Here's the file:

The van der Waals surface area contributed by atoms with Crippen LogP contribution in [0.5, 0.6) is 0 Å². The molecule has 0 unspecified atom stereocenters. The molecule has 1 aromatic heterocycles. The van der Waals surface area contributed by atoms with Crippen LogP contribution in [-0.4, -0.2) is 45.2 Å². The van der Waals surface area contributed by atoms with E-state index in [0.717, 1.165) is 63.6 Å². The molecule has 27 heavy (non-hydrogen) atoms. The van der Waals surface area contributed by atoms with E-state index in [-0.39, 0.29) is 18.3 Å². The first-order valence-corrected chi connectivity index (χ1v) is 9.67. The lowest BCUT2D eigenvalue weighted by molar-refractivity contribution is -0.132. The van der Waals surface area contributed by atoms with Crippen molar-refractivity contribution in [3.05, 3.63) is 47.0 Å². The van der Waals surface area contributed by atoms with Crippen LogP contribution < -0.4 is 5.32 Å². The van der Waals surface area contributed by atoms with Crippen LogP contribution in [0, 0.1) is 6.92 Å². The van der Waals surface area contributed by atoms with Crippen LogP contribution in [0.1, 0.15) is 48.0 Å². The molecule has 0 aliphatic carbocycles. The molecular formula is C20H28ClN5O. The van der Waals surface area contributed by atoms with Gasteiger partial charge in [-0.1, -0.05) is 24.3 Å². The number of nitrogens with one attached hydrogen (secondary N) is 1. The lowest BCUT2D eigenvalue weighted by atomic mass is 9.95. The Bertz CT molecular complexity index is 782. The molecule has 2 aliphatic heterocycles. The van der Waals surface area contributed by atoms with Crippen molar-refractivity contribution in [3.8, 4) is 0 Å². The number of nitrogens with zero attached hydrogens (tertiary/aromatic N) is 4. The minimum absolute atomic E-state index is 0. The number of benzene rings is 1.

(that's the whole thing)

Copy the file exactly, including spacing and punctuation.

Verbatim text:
The van der Waals surface area contributed by atoms with Crippen LogP contribution in [0.5, 0.6) is 0 Å². The molecule has 0 unspecified atom stereocenters. The molecule has 1 aromatic heterocycles. The van der Waals surface area contributed by atoms with Crippen LogP contribution in [-0.4, -0.2) is 45.2 Å². The van der Waals surface area contributed by atoms with E-state index in [0.717, 1.165) is 63.6 Å². The molecule has 27 heavy (non-hydrogen) atoms. The van der Waals surface area contributed by atoms with E-state index in [-0.39, 0.29) is 18.3 Å². The first-order valence-corrected chi connectivity index (χ1v) is 9.67. The lowest BCUT2D eigenvalue weighted by molar-refractivity contribution is -0.132. The van der Waals surface area contributed by atoms with Crippen molar-refractivity contribution in [3.05, 3.63) is 47.0 Å². The van der Waals surface area contributed by atoms with Crippen LogP contribution < -0.4 is 5.32 Å². The van der Waals surface area contributed by atoms with Crippen LogP contribution in [0, 0.1) is 6.92 Å². The van der Waals surface area contributed by atoms with Crippen LogP contribution in [0.1, 0.15) is 48.0 Å². The molecule has 0 aliphatic carbocycles. The molecular formula is C20H28ClN5O. The van der Waals surface area contributed by atoms with Gasteiger partial charge in [-0.1, -0.05) is 24.3 Å². The number of nitrogens with one attached hydrogen (secondary N) is 1. The lowest BCUT2D eigenvalue weighted by atomic mass is 9.95. The Bertz CT molecular complexity index is 782. The molecule has 2 aliphatic heterocycles. The van der Waals surface area contributed by atoms with Crippen molar-refractivity contribution in [3.8, 4) is 0 Å². The number of nitrogens with zero attached hydrogens (tertiary/aromatic N) is 4. The minimum absolute atomic E-state index is 0. The number of benzene rings is 1.